This week, we’re looking at how to communicate UX research in a way to add real value to your projects and to help ensure that people act on your research rather than ignore it. As always, each part of this series may be found under the UX Daily tab on this site. Today, we’re going to look at a very simple method for mass communication of ideas – posters.
Using Posters for UX Research Communication
This method always appeals to the natural graphic designer and leaves the rest of us feeling somewhat out of our depth. I have no natural graphic design skills, in fact I think I may have been born with that part of my brain missing. I once rented a house where the bathroom suite included a pink bath, a blue toilet and a brown sink – I didn’t notice when I looked round or indeed before I signed the contract and probably would never have noticed until my girlfriend burst into tears when she saw it (I probably should have paid more attention to the lime green vinyl wallpaper too…).
That doesn’t mean that you can’t make an effective poster, thankfully. Though, I prefer to cheat and visit a friend with some graphic design talents and ask (or beg) for their help.
Author/Copyright holder: UX Bleeps. Copyright terms and licence: All rights reserved Img source
The trick with posters is to try and convey simple messages rather than complex ones. One of the most popular pieces of research to communicate via posters will be the output of your user persona research. There’s no need to touch on the methods used, data sourced, etc. all you really need to do is get a picture that looks something like that idea user and then put the key data points around it. That’s something you can even do in word – if you really have zero design skills.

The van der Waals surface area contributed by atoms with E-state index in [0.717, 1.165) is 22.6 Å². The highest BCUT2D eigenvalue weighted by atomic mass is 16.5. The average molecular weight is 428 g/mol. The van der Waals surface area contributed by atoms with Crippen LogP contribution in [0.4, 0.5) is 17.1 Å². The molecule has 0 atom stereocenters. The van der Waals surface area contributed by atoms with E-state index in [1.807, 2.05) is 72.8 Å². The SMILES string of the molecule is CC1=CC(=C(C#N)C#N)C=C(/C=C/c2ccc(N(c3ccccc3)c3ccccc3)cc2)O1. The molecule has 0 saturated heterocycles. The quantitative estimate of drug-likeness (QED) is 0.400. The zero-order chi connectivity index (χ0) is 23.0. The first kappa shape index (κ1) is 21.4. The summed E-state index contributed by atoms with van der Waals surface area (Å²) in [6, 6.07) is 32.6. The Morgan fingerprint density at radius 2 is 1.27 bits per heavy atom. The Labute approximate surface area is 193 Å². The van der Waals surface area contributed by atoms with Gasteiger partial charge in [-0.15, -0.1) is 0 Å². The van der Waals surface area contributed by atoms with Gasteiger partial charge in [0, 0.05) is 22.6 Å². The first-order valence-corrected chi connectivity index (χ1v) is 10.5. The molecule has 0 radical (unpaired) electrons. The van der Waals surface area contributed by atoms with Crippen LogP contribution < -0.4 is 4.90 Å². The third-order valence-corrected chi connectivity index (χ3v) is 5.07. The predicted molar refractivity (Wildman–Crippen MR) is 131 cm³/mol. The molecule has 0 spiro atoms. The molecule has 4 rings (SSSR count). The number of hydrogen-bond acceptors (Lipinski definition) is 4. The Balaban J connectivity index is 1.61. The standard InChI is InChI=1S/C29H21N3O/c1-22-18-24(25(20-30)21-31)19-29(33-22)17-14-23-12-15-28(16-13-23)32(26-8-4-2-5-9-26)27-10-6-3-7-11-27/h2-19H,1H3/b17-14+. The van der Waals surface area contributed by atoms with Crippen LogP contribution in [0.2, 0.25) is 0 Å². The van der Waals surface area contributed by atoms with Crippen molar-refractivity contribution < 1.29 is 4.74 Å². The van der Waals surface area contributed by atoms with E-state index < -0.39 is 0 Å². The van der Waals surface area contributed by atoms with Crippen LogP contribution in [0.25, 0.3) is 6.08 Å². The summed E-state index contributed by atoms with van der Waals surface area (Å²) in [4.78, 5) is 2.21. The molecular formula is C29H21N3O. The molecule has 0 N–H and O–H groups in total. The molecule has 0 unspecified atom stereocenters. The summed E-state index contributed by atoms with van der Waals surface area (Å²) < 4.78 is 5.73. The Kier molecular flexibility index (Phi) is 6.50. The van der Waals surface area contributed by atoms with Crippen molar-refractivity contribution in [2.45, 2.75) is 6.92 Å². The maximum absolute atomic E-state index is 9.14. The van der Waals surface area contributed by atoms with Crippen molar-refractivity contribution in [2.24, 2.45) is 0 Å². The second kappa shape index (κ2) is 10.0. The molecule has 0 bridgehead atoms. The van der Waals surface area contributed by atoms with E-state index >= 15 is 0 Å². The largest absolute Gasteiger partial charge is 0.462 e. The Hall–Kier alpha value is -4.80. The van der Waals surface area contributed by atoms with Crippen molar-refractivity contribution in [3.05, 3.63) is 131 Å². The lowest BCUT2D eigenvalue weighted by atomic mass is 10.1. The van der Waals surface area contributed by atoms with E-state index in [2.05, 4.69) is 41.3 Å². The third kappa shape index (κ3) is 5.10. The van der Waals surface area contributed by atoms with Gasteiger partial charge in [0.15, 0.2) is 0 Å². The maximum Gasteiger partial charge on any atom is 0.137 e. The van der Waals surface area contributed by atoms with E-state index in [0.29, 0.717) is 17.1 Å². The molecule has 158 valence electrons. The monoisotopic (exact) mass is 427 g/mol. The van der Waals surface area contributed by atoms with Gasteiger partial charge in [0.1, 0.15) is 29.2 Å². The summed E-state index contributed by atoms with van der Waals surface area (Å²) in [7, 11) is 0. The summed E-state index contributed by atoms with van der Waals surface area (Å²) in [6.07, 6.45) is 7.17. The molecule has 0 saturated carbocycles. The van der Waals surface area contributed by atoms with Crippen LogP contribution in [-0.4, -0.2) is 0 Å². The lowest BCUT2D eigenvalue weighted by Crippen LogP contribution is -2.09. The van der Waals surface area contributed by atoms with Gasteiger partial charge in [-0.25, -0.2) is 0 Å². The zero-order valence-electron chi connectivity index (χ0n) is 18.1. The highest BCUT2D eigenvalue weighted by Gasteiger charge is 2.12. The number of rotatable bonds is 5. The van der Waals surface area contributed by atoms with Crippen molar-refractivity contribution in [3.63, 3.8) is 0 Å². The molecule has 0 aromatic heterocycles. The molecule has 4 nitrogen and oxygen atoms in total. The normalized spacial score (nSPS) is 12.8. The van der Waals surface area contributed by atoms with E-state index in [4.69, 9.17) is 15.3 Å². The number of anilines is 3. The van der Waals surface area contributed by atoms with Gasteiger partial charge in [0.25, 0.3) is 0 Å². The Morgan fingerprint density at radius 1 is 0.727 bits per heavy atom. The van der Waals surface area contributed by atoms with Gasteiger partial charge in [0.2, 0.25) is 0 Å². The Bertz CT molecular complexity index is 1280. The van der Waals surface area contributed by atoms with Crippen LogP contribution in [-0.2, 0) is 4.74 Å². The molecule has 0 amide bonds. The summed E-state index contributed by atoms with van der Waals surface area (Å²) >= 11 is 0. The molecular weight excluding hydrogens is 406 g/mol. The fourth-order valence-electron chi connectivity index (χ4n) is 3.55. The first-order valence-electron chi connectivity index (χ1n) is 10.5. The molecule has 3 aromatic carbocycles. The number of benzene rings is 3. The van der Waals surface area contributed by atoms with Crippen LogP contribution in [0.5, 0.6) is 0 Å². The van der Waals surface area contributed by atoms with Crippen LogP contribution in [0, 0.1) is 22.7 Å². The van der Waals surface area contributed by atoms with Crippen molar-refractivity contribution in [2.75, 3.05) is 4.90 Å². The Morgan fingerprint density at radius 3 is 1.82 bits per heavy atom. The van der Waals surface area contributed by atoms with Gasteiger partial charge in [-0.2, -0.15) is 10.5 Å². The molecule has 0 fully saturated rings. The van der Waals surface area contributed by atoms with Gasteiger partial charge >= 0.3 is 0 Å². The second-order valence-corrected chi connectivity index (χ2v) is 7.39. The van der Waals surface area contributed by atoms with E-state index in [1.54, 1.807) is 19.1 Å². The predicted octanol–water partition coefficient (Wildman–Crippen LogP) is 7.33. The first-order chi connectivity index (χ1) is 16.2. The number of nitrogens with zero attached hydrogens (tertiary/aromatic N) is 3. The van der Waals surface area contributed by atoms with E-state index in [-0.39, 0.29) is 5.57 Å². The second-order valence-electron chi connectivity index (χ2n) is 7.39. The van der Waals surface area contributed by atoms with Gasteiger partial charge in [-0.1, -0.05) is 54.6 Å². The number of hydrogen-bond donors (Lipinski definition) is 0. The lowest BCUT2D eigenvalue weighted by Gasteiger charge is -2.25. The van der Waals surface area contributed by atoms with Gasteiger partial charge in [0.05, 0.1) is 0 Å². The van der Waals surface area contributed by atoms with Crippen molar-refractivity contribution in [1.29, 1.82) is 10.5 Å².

The advantage of using posters includes:
You can reach a wide audience much more easily with posters than nearly every other form of communication – including e-mail. People don’t read all the e-mails they get but there’s something about a poster that nearly always draws the eye.
It stimulates conversation about UX beyond the project team. This is always a good thing because there are often great ideas hiding out in the general population of a business that never make it to the UX team.
It stimulates questions about UX. This is even better because it gives you a chance to evangelize for UX without coming across as preachy or interrupting people’s days.
It stimulates debate about UX. Stereotypes, such as UX personas, should withstand some challenging and if they don’t…. it probably means they aren’t quite as good as they should be. The chance to improve your UX work should never be passed up.
It keeps people focused on UX. A poster is a constant reminder of the importance of your work. But don’t forget to move them around a bit – they can get dull without a little refreshing every now and again.
Header Image: Author/Copyright holder: Zoltan Gocza and Zoltan Kollin. Copyright terms and licence: All rights reserved. Img
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